What became clear during these conversations is that people wanted a service that was secure and that they could trust. Fossick determined that the best way to do that would be to tap into local recommendation networks and word of mouth. When people hear about software from someone they trust, they are much more likely to adopt it themselves. As a result, one of the key priorities was to bake recommendation and testimonial tools into the eziCONEX interface.
After these trips, Fossick spent about 6 weeks developing the brand. After that, coding and testing went lightning fast with help from a couple brilliant in-house developers and contract workers in India and Eastern Europe. The product is now ready to start onboarding thousands of users at a time.
“It’s been a labor of love, really,” says Fossick. “We’re now at a point where all we need to grow is some seed funding and maybe a few more people with rapid growth startup experience.”
He’s already met with a few prospective investors in California, and says he plans to make the rounds again now that the product is up to snuff. He says he can see the team bootstrapping itself until it breaks even.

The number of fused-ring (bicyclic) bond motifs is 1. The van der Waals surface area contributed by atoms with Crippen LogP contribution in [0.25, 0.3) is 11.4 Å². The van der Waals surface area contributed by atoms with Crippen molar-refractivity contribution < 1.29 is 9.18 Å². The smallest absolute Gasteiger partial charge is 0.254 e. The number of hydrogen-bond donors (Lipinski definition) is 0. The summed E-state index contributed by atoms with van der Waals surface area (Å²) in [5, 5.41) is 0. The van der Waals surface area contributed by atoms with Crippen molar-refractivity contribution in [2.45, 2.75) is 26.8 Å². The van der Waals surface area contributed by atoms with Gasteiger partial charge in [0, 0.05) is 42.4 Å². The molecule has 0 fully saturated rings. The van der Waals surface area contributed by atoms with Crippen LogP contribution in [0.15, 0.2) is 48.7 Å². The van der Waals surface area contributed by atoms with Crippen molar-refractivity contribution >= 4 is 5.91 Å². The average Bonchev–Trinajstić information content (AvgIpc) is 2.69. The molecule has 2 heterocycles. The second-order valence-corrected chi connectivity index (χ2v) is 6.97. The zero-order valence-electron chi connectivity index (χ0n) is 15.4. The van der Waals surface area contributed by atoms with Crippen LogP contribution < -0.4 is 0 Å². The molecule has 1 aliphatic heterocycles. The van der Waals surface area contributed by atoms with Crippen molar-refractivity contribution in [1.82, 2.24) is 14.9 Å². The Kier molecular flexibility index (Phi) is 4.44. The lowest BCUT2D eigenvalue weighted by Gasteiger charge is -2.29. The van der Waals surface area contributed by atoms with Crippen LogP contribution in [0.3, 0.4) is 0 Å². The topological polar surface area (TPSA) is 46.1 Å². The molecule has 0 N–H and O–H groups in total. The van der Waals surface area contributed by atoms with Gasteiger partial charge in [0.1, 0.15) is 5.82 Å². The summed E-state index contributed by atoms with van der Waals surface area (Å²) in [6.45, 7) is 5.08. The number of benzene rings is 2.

When asked where he sees the company in five years, Fossick has an easy answer.
“I want a community of over a million small businesses using a robust infrastructure across China, India and Africa, tapping into local developer who know their markets,” he says. “I want someone growing their own fruit in a small village to be able to sell their goods at a better price via mobile phone just a few miles away. I love connecting these dots. I can’t wait to bring this to life.”
Peter Fossick started his first business when he was 22 making specialized furniture pieces. After teaching art at the Glasgow School of Art, he got his master’s in computing and started working in web development and design. You can follow him at @Peter_Fossick.